It's been going on for decades, infrequently and selectively, but the United States is reported to have stepped it up since 9/11 and violated international law by sending suspects to places where it knows they will be tortured. Recently, European governments expressed outrage at reports that some detainees were held at secret C.I.A. prisons in Europe.

Ms. Rice, like other American officials, will not comment on these reports. But before leaving Washington on Monday, she read a statement implying that if there were any secret prisons out there, the host countries knew about them. She rather bluntly warned that European countries who want American intelligence had better not betray any secrets.


Bottom line of Condi's advice for Europe: we didn't do it, but you had better not tell anybody if we did.

This is our Secretary of State.

And if 'water boarding' isn't considered a technique of torture by this administration, then clearly you can see why, for them, there is no such thing as torture.

Just where exactly is the ethical and moral line-in-the-sand crossed for this leadership that came to power as the party of 'values.'

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Tuesday, December 06, 2005

VA Illegally Diverts Funds From Veterans Health Care

Bush Administration appointees are breaking the law by using designated health care funds for downsizing studies. Folks, this is not coming from some newspaper article or cable TV network news - it's coming from the Government Accounting Office (GAO) - Congress' own internal watch agency.

That's even less money that's available for your healthcare, vets.

Oh, and by the way, the White House press release accompanying the low profile signing of the VA budget last week crowing of a 16% increase in veterans' health care, is in actuality a 3% decrease.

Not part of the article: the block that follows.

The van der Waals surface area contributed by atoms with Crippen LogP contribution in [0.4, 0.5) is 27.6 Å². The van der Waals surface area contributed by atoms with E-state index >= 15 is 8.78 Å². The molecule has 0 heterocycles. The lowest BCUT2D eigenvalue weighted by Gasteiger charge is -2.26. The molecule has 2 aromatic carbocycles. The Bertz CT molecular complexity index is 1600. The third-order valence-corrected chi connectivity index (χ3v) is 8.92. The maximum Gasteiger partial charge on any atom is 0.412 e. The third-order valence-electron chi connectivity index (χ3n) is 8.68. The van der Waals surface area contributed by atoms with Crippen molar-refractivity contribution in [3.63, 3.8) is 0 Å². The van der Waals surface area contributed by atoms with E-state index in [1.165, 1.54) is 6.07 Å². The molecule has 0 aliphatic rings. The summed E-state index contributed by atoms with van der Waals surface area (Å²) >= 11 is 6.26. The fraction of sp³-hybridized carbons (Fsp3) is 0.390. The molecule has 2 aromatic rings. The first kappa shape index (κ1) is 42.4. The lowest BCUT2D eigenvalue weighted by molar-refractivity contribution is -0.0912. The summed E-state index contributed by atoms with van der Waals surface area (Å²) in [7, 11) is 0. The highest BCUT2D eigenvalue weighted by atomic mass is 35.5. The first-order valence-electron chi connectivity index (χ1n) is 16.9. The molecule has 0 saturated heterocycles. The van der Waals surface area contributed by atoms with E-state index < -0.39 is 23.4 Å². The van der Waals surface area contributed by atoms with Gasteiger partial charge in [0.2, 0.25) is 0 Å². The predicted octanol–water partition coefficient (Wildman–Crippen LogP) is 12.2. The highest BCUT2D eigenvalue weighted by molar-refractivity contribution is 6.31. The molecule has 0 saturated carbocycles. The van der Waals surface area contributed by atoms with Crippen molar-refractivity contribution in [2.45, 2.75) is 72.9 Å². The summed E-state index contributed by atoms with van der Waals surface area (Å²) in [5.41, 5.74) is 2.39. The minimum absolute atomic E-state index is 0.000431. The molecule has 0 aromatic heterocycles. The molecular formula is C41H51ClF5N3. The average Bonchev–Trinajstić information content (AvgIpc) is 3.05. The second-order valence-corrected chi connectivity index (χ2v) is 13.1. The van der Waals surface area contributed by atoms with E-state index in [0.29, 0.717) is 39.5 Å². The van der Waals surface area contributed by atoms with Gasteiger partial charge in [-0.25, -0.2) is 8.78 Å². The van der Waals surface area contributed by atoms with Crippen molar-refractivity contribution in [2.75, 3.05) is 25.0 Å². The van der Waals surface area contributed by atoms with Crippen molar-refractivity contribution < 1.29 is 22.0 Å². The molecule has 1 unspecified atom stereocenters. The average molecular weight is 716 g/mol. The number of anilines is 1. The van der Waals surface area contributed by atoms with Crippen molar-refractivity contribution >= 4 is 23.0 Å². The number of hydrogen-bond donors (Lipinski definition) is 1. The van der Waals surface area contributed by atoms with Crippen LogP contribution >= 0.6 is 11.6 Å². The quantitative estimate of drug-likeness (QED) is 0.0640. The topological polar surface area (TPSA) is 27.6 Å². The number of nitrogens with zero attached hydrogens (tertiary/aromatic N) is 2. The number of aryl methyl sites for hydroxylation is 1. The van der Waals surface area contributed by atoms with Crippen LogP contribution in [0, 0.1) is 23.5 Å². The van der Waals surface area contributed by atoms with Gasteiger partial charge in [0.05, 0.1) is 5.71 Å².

The 1954 classic, "How to Lie with Statistics" by Darrell Huff must be required reading in the White House, and maybe you should read it too.

Thanks to for the links

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Friday, December 02, 2005

Former Head of the NSA Rips "Stay the Course"

Lieutenant General William E. Odom, U.S. Army (Ret.), is a Senior Fellow with Hudson Institute and a professor at Yale University. He was Director of the National Security Agency from 1985 to 1988. From 1981 to 1985, he served as Assistant Chief of Staff for Intelligence, the Army's senior intelligence officer. From 1977 to 1981, he was Military Assistant to the President's Assistant for National Security Affairs, Zbigniew Brzezinski.

Putting it bluntly, those who insist on staying in Iraq longer make the consequences of withdrawal more terrible and make it harder to find an alternative strategy for achieving regional stability...Once the invasion began in March 2003, all of the ensuing unhappy results became inevitable. The invasion of Iraq may well turn out to be the greatest strategic disaster in American history. In any event, the longer we stay, the worse it will be. Until that is understood, we will make no progress with our allies or in devising a promising alternative strategy.

Read Gen. Odom's recent articles here.